Over the past several years, as social movements advocating for equality for racial, ethnic and sexual minorities have gained momentum, there has been an increasing trend in American society to use politically correct language. The term "politically correct" is defined by the Merriam-Webster dictionary as "agreeing with the idea that people should be careful to not use language or behave in a way that could offend a particular group of people." This often takes the form of individuals correcting those who use "offensive" terms and nit-picking semantics, resulting in political correctness frequently being viewed in a negative light. There are multiple reasons people cite for opposing political correctness, but possibly the most common is that using politically correct language adversely impacts freedom of speech. This is a fairly logical argument; after all, one of the fundamental human rights we hold as American citizens is the right to freely express our opinions, whether by word-of-mouth or through the press.
Nonetheless, freedom of speech goes both ways: if we have the right to speak our minds in ways that may be considered harsh or insensitive, we also have the right to correct and try to educate those who use speech that could be construed as offensive. Understandably, constant correcting of one's choice of language, which is the form political correctness often takes, can be irritating, especially when it seems to be simply a matter of semantics. But if one is given guidance about how to be more sensitive, it should not be blown off. In such a situation, it is important to put oneself in the shoes of the person who might be offended and try to view the language in question from that perspective.
For example, think about the distinction between the words "tranny," "trans-gendered," or "transgender" to describe someone who does not identity with the gender he/she was assigned at birth. Clearly, "tranny" is an offensive term; anyone who uses it likely does not care if anyone is offended by the use of this word, or may even be trying to be intentionally derogatory. In such an instance, this language is used to intentionally deride the transgender population. Moreover, someone who is simply uneducated about the transgender population and unaware of what may be considered offensive may use the term "trans-gendered" to describe a gender non-conforming individual. On the surface, this term appears to be harmless, however, many transgender individuals dislike being referred to in this way. As described by Christina DiEdoardo, a transgender woman, use of this word makes it seem like "something has been done to us" and implies a distinct, completed choice to be transgender, rather than the reality of the long process of coming to terms with one's identity. Of course, this distinction between "trans-gendered" and "transgender" is incredibly subtle and impossible to pick up on unless one is educated about the difference.
This example illustrates not only the nuances of using politically correct language, but the reasons why people are often insensitive. As is the case with the use of the word "tranny," some people use politically incorrect language to intentionally ridicule a certain population. Unfortunately, not much can be done to correct offensive language with this type of malicious motivation. On the other hand, some people use politically incorrect language out of sheer ignorance. This is not a bad thing—after all, one cannot be blamed for simply not knowing the correct language to use in a given situation. This is the case with the word "trans-gendered": It seems harmless on the surface, yet carries greater weight for individuals in this population. In such an occasion where inexperience is the predecessor to using insensitive language, it is necessary to make people aware of the appropriate vocabulary. Otherwise, ignorance will continue to breed intolerance.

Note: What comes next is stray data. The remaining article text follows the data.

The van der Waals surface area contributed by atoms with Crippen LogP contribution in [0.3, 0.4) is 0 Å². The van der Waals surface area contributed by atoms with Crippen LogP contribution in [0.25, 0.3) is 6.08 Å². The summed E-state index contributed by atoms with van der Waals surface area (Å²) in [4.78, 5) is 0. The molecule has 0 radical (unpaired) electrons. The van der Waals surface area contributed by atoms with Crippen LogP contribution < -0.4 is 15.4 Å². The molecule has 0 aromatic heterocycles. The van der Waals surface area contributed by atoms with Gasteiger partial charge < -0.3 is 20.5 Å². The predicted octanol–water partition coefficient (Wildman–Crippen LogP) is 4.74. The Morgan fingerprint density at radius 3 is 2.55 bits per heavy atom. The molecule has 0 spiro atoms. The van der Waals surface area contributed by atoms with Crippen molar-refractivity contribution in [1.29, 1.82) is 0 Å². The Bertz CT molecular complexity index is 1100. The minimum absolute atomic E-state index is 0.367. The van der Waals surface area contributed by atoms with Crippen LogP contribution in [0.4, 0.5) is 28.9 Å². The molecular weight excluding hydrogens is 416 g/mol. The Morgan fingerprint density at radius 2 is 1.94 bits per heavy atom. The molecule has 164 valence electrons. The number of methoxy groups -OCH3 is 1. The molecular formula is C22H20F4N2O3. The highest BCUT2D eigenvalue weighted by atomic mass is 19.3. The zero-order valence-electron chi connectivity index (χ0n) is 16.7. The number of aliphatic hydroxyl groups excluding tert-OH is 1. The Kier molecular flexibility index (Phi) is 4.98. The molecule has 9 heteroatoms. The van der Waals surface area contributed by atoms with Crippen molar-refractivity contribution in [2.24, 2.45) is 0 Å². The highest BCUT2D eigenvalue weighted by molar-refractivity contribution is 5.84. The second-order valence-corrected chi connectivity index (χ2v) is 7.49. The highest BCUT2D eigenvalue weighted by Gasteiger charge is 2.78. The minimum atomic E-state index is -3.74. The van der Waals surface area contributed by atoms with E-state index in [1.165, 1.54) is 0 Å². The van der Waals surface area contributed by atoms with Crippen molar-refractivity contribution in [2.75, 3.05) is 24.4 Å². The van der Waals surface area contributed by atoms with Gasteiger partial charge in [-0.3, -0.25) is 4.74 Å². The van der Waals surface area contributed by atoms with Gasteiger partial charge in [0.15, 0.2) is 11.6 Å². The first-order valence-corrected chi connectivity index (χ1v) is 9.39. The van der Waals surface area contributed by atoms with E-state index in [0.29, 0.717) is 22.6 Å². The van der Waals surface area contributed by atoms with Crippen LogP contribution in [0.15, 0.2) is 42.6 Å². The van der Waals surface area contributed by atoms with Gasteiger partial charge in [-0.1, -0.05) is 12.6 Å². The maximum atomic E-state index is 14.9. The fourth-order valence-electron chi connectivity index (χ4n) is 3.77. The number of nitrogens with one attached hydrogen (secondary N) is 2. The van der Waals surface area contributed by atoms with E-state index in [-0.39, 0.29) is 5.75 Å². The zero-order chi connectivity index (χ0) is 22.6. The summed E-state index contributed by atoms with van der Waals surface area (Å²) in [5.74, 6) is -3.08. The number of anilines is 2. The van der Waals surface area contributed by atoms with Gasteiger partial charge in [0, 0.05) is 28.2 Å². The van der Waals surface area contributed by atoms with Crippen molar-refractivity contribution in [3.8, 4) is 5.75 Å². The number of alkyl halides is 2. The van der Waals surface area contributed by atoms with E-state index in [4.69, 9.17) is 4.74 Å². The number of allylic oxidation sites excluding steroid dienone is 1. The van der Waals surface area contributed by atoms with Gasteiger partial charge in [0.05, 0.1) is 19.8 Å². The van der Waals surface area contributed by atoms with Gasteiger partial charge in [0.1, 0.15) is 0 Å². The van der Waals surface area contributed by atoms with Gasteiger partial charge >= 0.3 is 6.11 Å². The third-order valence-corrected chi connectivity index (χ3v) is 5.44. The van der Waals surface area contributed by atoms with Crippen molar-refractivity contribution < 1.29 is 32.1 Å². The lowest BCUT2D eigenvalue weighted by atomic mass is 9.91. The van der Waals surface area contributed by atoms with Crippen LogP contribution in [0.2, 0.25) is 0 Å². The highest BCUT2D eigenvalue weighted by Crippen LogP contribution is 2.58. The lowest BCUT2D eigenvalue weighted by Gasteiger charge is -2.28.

You may think, "people just need to learn to be less sensitive". But the fact is, if you belonged to a group of people who have constantly been discriminated against, you would be sensitive too. It is frequently the case that people belonging to any majority, whether it be racial, ethnic, gender, or sexuality based, are not aware of the systemic discrimination minorities face. In the end, only people belonging to these minorities can truly understand the experiences they go through and the effects certain language has on their sense of self. We can attempt to empathize, but we will never know the trials these populations face. It is for that reason the movement to be politically correct is a positive one. Even if it feels like being hypercritical, we must remember we can never truly understand the effects insensitive words have on others unless we belong to the minority group in question.
Ultimately, people should be politically correct not to be in line with the liberal ideology, but simply out of sheer human decency. It should be a common practice to treat others with respect, even if it requires slightly more effort than allowing one's speech to remain unfiltered. This is not to say we should hide our opinions; expressing opinions is still a vital part of exercising freedom of speech. But when expressing one's opinions, it is important to be open to the idea that new things can always be learned. Instead of getting defensive when corrected for unknowingly using insensitive language, look at is as room to grow. After all, nobody is perfect. We all are naive on certain subjects, but if we take the advice of others and create a more politically correct atmosphere, we can not only become a more informed society but also take a step toward equality for all.